# How to normalize a 3-component vector?

I know how to normalize a 2 component vector, but I need to normalize a 3-component vector? If it's the same formula as 2-component vector normalization, then how do I figure out the magnitude of a 3-component vector?

It's exactly the same idea: given a non-zero vector $$\mathbf{x} = [x_1, x_2, x_3]$$, its magnitude is $$\Vert\mathbf{x}\Vert = \sqrt{x_1^2 + x_2^2 + x_3^2}.$$

You normalize $$\mathbf{x}$$ by dividing by this magnitude. The idea extends to any number of dimensions.

Side note: to see why this would be true, imagine the projection $$\mathbf{p}$$ of $$\mathbf{x}$$ onto the $$x_1,x_2$$-plane. The length of that vector is $$\Vert \mathbf{p} \Vert = \sqrt{x_1^2+x_2^2}$$. Now consider the triangle from the origin with $$\mathbf{p}$$ as a base and extending up to $$\mathbf{x}$$: its hypotenuse is $$\sqrt{\Vert \mathbf{p} \Vert^2 + x_3^2} = \sqrt{x_1^2 + x_2^2 + x_3^2}$$.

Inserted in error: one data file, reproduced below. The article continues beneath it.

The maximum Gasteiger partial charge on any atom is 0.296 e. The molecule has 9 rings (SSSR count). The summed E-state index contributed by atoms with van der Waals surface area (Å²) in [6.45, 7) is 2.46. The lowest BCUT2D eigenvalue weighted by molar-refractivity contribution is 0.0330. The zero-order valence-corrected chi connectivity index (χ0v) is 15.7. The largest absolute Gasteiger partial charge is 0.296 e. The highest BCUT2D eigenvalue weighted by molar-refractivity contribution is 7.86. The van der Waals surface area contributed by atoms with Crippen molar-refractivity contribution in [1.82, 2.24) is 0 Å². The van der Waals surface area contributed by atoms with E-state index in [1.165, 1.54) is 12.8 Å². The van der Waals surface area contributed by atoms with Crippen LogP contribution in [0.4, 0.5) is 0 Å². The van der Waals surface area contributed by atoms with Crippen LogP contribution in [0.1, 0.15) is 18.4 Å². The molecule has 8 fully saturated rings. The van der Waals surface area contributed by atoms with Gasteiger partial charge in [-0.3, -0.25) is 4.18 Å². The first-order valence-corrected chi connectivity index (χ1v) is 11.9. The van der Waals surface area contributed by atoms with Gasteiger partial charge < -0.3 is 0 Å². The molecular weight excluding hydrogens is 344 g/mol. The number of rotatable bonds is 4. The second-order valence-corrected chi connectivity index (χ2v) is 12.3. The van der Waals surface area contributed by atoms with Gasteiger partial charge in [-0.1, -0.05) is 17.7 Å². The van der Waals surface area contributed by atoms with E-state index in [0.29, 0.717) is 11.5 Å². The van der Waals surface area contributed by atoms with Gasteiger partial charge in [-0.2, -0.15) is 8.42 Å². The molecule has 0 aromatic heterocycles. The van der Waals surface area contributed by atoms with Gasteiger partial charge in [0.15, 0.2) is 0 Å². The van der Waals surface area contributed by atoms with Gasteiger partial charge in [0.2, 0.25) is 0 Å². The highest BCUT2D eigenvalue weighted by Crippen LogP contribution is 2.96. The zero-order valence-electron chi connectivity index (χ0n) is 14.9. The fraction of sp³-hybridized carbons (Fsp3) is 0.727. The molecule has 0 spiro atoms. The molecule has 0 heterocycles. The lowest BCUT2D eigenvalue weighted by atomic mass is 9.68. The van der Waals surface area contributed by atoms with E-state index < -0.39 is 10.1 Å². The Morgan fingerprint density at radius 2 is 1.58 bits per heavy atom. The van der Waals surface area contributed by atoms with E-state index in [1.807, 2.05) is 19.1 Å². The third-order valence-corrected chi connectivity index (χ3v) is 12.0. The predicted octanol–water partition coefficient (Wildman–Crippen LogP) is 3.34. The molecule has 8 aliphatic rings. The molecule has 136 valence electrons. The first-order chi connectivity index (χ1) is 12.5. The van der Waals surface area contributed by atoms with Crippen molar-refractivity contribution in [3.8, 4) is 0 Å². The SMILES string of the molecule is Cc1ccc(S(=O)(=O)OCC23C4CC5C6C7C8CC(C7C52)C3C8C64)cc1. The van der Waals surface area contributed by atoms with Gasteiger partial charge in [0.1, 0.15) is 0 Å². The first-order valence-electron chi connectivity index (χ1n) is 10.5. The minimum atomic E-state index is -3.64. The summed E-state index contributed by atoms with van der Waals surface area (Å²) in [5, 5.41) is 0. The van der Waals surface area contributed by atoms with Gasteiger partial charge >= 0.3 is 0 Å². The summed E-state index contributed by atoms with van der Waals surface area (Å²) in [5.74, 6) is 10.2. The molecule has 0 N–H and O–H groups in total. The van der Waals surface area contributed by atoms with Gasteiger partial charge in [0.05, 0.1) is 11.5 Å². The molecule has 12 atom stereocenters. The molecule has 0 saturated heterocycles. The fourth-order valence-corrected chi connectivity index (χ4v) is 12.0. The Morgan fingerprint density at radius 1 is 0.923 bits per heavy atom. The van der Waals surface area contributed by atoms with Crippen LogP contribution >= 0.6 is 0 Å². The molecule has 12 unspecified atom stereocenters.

• Quick tip: \Vert looks nicer than ||. Apr 23, 2021 at 19:30
• @K.defaoite I appreciate it! I knew there was a symbol but couldn't remember off the top of my head. Apr 23, 2021 at 19:38

In 3-dimesnions, $$\mathbf{u} = (u_1, u_2, u_3)$$, so its $$\frac{\mathbb{u}}{\|\mathbb{u}\|}$$ where $$\|\mathbf{u}\|$$ is $$\sqrt{u_{1}^1 + u_{2}^2 + u_{3}^2}$$

And more generally for a vector $$\mathbf{u} \in \mathbb{R}^n$$: $$\|\mathbf{u}\|$$ is just $$\sqrt{u_{1}^1 + \dots + u_{n}^2}$$